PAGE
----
Supreme Court Update: Ashcroft v. al-Kidd (10-98), United States v. Tinklenberg (09-1498), and Bobby v. Mitts (10-1000)
Greetings, Court fans!
The decisions are washing ashore in waves now as we make our way into June. This Update wades through: Ashcroft v. al-Kidd (10-98), holding that former Attorney General Ashcroft could not be sued for allegedly instituting a policy to use material witness warrants to preventatively detain terrorism suspects; United States v. Tinklenberg (09-1498), explaining how courts should count time under the Speedy Trial Act; and Bobby v. Mitts (10-1000), a per curium decision regarding penalty phase jury instructions in a death penalty case.
Can the government use a material witness warrant to preventatively detain a suspected terrorist? According to Ashcroft v. al-Kidd (10-98), the answer is yes. . . maybe. In a short and blistering majority opinion by Justice Scalia, the Court concluded that an arrest and detention of a material witness pursuant to a valid material witness warrant cannot be challenged as unconstitutional on the basis of allegations that the warrant was being used as a pretext for preventative detention. Assuming that a warrant was validly obtained based on individualized facts, an arrest pursuant to that warrant cannot be invalidated based on the subjective intent of the officers involved. The only exceptions to this objective standard have involved administrative searches and special needs cases, not involved here. Moreover, even if there was a constitutional right to avoid a pretextual material witness arrest, Ashcroft would have been entitled to qualified immunity from suit because that right was not clearly established. The Ninth Circuit improperly relied on broad general principles (inadequate to provide sufficient guidance to government officials) and dicta from a single district court opinion (which was certainly inadequate to establish a "clearly established right") in holding otherwise.
With this last proposition, everyone concurred (but for Justice Kagan, who had to sit out yet again). While Justice Kennedy provided the fifth vote for the majority's opinion, he wrote a separate concurrence, joined by Justices Ginsburg, Breyer and Sotomayor in part, to explain four things. First, the scope of the Court's decision was very narrow because it assumed the validity of the warrant and considered only the argument as framed by the parties. Second, the complaint raised real questions about whether the warrant, allegedly issued upon incomplete and inaccurate facts, was in fact valid. Third, "it is important to bear in mind that the Material Witness Statute might not provide for the issuance of warrants within the meaning of the Fourth Amendment's Warrant Clause" since it is not based on probable cause that the arrestee has committed a crime. If material witness warrants do not qualify as "warrants" in the sense we're used to, then al-Kidd's arrest would be governed by the Fourth Amendment's separate reasonableness requirement for seizures of the person. Fourth, Justice Kennedy explained that in his view (and perhaps his view alone, since no other Justice joined this portion of his concurrence), whether law is clearly established for purposes of a qualified immunity determination must take into account the level of the official at issue. Where a local official is involved, the law may be clearly established if it is established in the particular locality. However, where a national official is involved and the law is limited or contradictory, the official must be given breathing room to conduct his duties.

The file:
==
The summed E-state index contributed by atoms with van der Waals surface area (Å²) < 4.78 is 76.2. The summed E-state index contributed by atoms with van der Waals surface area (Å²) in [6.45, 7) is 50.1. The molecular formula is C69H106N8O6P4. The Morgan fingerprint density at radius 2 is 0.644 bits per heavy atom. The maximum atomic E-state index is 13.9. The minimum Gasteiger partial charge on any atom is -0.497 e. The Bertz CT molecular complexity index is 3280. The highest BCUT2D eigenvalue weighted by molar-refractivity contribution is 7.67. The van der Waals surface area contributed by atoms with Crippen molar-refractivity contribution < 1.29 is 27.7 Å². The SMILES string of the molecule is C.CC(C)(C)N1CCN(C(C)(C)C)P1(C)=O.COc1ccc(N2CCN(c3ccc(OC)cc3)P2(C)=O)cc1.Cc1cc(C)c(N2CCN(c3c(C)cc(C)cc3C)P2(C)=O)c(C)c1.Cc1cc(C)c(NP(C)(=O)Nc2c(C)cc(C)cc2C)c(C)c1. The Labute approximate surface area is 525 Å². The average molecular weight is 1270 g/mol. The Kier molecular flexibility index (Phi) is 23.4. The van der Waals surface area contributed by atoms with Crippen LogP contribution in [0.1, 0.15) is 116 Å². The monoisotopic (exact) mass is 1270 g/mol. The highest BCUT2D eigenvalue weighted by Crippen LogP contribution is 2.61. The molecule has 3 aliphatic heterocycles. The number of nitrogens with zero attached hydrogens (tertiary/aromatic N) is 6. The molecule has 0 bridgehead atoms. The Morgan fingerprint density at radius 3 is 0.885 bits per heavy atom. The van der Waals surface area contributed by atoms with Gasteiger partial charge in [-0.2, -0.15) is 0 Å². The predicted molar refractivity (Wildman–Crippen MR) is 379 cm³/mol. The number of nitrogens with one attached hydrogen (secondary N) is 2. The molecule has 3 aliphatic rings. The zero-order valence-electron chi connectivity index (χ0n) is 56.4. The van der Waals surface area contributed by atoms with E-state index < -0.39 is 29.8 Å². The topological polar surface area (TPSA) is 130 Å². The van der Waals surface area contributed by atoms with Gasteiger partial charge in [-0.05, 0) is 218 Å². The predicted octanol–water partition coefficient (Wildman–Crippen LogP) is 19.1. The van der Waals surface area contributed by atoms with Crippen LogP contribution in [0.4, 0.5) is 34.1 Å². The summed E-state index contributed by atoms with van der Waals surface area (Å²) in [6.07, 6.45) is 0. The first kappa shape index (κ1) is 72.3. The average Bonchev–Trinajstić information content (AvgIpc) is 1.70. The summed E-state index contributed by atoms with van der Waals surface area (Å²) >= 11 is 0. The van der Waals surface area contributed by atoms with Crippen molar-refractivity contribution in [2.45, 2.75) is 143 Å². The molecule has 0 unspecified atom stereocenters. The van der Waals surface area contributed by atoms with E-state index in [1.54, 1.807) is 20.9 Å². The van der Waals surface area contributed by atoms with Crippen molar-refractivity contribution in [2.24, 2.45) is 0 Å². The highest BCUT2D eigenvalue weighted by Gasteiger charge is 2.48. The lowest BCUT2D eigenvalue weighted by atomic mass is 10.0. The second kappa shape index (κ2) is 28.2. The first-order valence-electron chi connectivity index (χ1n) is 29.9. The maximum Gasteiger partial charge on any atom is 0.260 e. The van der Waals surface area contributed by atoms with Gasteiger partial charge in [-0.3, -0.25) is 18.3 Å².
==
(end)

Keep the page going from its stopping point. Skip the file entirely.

Justice Ginsburg penned an opinion concurring in the judgment, joined by Justices Breyer and Sotomayor. While these Justices agreed that Ashcroft had qualified immunity from suit, they took issue with the Court's resolution of the merits of the constitutional issue – which they wouldn't have resolved at all, given the novel issues involved that would have "no effect on the outcome" of the case. Moreover, they were "puzzled" by the Court's assumption that the warrant was valid, since al-Kidd did not admit this and the facts suggested that it may have been invalid. For example, the FBI agents seeking the warrant did not inform the magistrate that they (allegedly) had no intention of calling al-Kidd as a witness, that he had voluntarily cooperated with the FBI on previous occasions, and that al-Kidd's parents, wife and children were all citizens and residents of the US, reducing his risk of flight. They also falsely told the magistrate that al-Kidd was about to board a one-way flight to Saudi Arabia with a first class ticket paid for in cash, when he in fact had a round trip coach ticket. These material misrepresentations and omissions cast serious doubt on the validity of the warrant. Further, whatever the legality of al-Kidd's arrest, if the purpose was merely to assure his continued availability, what "even arguably legitimate basis could there have been for the harsh custodial conditions to which al-Kidd was subjected," including strip and body cavity searches, being bound with handcuffs and shackles, and being held in a lit cell 24 hours a day? Those claims apparently were settled. Additional claims against the FBI agents who prepared the warrant request remain pending.
Not to be left out, Justice Sotomayor added a short concurrence in the judgment, joined by Ginsburg and Breyer, arguing that the Court should not have decided the novel constitutional question presented when it could have resolved the question on qualified immunity grounds alone. She also pointed out that, given Kennedy's concurrence, this case did not solve the question of the "proper scope of the material witness statute or its constitutionality as applied in this case."